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Thursday, December 20, 2007

Conversations on God and religion


Antonio Monda, a filmmaker, teacher at NYU film school and co-founder and artistic director of the literary festival Le Conversazioni, met with noted cultural figures (authors, artists, filmmakers and others) to talk about God and religion.

His book, Do You Believe? Conversations on God and Religion was published last month by Vintage Books. I read through it yesterday (it's very breezy) and found it raised some interesting points, but barely scratched the surface of the conversations.

This would have worked tremendously as an audio or visual project rather than a Q&A in print form. It would have been interesting to see Grace Paley or Saul Bellow or Martin Scorsese as they contemplated the questions and after I finished each brief conversation, I was left wanting much more.

Several themes emerged from the conversations with Paul Auster, Saul Bellow, Michael Cunningham, Nathan Englander, Jane Fonda, Richard Ford, Paula Fox, Jonathan Franzen, Spike Lee, Daniel Libeskind, David Lynch, Toni Morrison, Grace Paley, Salman Rushdie, Arthur Schlesinger Jr., Martin Scorsese, Derek Walcott and Elie Wiesel.

• Whether or not they believed Christ was the son of God, nearly all agreed that he was a great thinker.

• There was a great respect for believers even when those interviewed didn't believe and for those of other faiths.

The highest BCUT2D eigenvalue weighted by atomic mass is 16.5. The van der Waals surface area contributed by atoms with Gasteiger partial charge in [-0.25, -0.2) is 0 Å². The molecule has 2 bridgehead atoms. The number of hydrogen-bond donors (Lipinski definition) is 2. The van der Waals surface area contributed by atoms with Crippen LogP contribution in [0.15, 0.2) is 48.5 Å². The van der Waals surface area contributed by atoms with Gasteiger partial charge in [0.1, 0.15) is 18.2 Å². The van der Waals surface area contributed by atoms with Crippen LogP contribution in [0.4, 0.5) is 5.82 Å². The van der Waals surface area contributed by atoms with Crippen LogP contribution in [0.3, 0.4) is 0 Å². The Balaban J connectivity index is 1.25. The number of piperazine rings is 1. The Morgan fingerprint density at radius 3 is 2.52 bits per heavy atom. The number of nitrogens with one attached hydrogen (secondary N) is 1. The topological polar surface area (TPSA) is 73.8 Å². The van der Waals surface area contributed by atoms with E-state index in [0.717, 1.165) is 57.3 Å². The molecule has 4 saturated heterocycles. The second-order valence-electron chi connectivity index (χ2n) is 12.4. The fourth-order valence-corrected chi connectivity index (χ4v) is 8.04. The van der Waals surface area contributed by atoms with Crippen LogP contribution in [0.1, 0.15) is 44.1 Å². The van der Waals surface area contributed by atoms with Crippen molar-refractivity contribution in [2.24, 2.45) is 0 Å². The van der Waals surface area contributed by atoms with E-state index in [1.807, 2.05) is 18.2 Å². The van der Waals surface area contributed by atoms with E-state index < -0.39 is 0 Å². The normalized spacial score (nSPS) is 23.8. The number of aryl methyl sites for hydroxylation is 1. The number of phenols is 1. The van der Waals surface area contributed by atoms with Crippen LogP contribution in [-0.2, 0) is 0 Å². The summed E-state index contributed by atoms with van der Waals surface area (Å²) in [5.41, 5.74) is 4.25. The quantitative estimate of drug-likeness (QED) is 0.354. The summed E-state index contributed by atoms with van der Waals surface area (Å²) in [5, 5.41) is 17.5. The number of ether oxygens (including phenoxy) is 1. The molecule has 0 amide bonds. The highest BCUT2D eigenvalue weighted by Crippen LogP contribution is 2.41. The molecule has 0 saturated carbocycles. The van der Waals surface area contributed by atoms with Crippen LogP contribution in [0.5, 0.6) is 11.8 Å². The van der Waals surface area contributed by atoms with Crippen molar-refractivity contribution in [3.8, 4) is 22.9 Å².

• The power of redemption has the ability to transform humans.

• Most have some semblance of a spiritual life, but maintain skepticism about codified religion and in most cases "the church."

• While some mentioned the hazards of a Godless world (Nazism, Communism), nearly all mentioned the great evil, violence and destruction done in the name of religion.

• Many were asked of religious artists whose work they valued and three mentioned Flannery O'Connor, which was more than any other artist named.

• An overwhelming refusal to declare absolutes.

Some of Monda's key questions included:

Do you believe?

What is your image of God?

What was your religious upbringing?

What will happen after death?

Comment on Dostoyevsky's phrase, "If God doesn't exist, everything is permitted."

The comment that most reflects my own spiritual journey was made by Martin Scorsese in response to Monda asking, "Do you believe in God?":

"I think that my faith in God lies in my constant searching."

4 comments:

Michelle O'Neil said...

Open minds are so refreshing.

Happy Holidays!

Edna said...

Wendy, Do you think that your"constant searching" may be a special gift from God?

Wendy Hoke said...

I agree, Michelle!

Wendy Hoke said...

Hi Edna,
I'm willing to consider that my "constant searching" may be a gift, though I will admit that sometimes it feels more like a burden.